As I walked along 1st St. last week, I came across a gentleman standing outside a storefront, staring at the square of dirt where a huge ficus tree had once stood.
The sudden launch of tree-cutting operations along the corridor a few weekends ago took many by surprise (and some dismay).
While the ficus trees were not necessarily beautiful, they had sported sizable canopies that offered shoppers shelter from the sun and made the sidewalk feel a little more intimate. Now, it felt like they had never been there, their previous square homes carefully filled in with dirt, no trace of tree debris left behind. Yet that section of street felt oddly naked and exposed.
Like a number of folks from the area, the gentleman was unhappy that he hadn’t had any advance warning about the operations (notices had been taped to trees for some time, but they did not contain information about dates of removal). He was also suspicious of how funds were being used.
They did it on a Saturday, he said in Spanish. So, it costs more — that’s more of our tax money.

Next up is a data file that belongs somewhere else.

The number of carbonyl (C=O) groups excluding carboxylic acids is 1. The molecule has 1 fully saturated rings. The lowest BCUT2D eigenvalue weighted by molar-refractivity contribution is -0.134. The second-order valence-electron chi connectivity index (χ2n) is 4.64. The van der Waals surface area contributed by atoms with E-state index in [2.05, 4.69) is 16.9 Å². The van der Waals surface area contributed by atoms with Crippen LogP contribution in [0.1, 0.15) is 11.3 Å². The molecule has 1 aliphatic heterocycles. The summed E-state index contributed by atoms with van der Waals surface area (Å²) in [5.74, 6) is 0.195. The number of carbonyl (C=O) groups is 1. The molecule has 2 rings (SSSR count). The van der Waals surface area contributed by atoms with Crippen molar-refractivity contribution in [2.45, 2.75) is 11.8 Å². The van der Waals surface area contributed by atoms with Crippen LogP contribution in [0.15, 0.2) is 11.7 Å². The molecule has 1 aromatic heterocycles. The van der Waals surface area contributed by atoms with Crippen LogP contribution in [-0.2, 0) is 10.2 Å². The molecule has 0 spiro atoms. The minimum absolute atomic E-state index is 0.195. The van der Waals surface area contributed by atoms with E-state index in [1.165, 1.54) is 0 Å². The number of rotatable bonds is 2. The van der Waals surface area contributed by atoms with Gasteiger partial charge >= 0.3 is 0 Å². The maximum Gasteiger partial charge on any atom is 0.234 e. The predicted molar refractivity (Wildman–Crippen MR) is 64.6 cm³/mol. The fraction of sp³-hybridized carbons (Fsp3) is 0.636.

He knew that it was part of some sort of improvements going on in the area and had heard the 91 trees would be replaced. But he didn’t like that it would take years for the trees to reach maturity and offer the community shelter and cleaner air. Or that it might be some time before the new trees were even planted.
He shook his head.
It’s a shame.
As I walked up and down 1st looking at the trees slated to meet their doom, I pondered the challenge of bringing investment to an area.
There’s a lot of excitement around what’s in store for the 1st Street Corridor and the Boyle Heights Arts District as part of the Eastside Access project.
The $12 million project, funded by Measure R, promises new, decorative sidewalks, 180 new trees, more street lighting, and street furniture that reflects the character of the community. At a groundbreaking yesterday, they even announced the intention to bring on 9 local muralists to paint utility boxes (located between Boyle and Soto) with original works.
But there’s also a lot of concern. Read more…